We’ll see how long Parker qualifies as a “buy low," as he figures to be a popular add in Week 3 following the announcement Tuesday that John Collins is facing a 25-game suspension. Collins will appeal, but if the ban holds up, the third-year big man will be sidelined until late December.
Even with Collins, the Hawks were shallow up front. Removing him from the picture frees up 30-plus minutes — some of which will fall directly into Parker’s lap. There’s a reason the former No. 2 pick is on his fourth team in three seasons, but if there’s one thing he’s proven he can do at the NBA level, it is score the basketball. Parker is coming off of a 23-point, eight-rebound game in just 25 minutes Thursday against Miami, and with Collins’ suspension set to begin Tuesday night, Parker will be a candidate to fill the vacant spot in the starting five.
Don’t expect Parker to provide assists, steals or blocks — he has eight of those, total, in 111 minutes — but he projects to be a strong points/rebounds/threes contributor for the next two months.
Terrence Ross, Orlando Magic
There’s a reason the Magic are off to a 2-4 start. With Vucevic, Ross and Aaron Gordon — who also has some buy-low potential — all underwhelming, it’s difficult to win games, even in the East.
Vucevic and, especially, Gordon, may have some more deep-seated issues, but when it comes to Ross, it’s a fairly simple diagnosis: He’s ice-cold from beyond the arc. After ranking in the top-10 in made threes a year ago, Ross is hitting fewer than 20% of his attempts (17-41 3PT) through six games. In many leagues, three-point percentage is a non-factor, but considering threes account for nearly two-thirds of Ross’s total attempts, his field goal percentage sits at a horrific 27.3%.
Because Ross is essentially a three-point specialist, he’s been a massive negative for fantasy managers thus far, and his rostership has already dipped under 50%. As such, there’s a coin-flip chance he’s available on the waiver wire, and if you have a spot to spare, Ross is worth a gamble in hopes that he can turn things around. The numbers — 37.3% career 3PT; 2.7 made threes per game last season — suggest he will.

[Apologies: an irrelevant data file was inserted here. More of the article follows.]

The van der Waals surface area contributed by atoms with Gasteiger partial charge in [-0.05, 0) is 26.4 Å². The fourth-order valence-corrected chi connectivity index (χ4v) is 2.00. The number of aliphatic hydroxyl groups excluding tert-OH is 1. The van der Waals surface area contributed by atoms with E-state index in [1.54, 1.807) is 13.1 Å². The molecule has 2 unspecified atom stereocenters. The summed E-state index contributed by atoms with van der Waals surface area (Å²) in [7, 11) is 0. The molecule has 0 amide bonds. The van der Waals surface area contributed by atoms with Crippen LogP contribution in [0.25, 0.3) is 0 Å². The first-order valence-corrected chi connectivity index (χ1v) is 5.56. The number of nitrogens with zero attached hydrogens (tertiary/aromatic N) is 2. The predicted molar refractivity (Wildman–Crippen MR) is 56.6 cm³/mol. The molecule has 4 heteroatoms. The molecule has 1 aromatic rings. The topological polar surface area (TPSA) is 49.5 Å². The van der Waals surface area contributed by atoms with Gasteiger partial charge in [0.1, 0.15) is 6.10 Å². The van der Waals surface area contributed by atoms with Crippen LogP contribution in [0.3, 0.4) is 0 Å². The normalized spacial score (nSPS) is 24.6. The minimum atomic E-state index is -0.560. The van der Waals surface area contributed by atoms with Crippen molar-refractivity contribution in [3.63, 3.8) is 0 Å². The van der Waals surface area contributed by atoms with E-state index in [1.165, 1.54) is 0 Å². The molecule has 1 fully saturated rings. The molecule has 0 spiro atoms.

Marcus Morris, New York Knicks
A top-30 player by total production, Morris is off to a surprisingly — and almost suspiciously — hot start for the free-falling Knicks. He’s gone for 29 and 28 points in his last two games, and while he’s hitting less than 42% of his field goals, Morris has been on fire from deep (48.6% 3PT on 5.0 3PA/G).
For a player who went undrafted in many leagues, it’s been quite an ascent. But Morris is destined for regression at some point. For one, he’s playing 34.0 minutes per game — his highest figure in four years. He’s also doing it for a team that, whether they choose to embrace it or not, is in the midst of a rebuild. Morris is 30 years old, with several younger players behind him on the depth chart. So far, David Fizdale has been anything but the steward of a rebuild, but at some point, that figures to change.
Role aside, Morris clearly won’t continue to hit almost half of his threes, and he’s unlikely to continue making 5.4 trips to the free throw line per game.
Dwight Howard, Los Angeles Lakers
I’m about as big of a Howard supporter as it gets, and even I’m taken aback by his top-60 ranking. To Howard’s credit, nothing that he’s doing seems imminently unsustainable. He’s still coming off the bench and only averaging 21.3 minutes per game. He’s only taking four shots per game and hasn’t been to the line more than twice in any contest thus far. And most of his fantasy value is coming from exactly what you’d expect: Rebounds, blocked shots, and easy finishes around the rim.
With that said, it does all seem a little too good to be true. Howard is coming off of his best game of the season — 14 points, 13 rebounds, two blocks against the Spurs — but can this really continue over the course of 82 games? Or even 60 games? A year ago, Howard battled (another) severe back injury and played just nine games for the Wizards — his fourth team in as many seasons.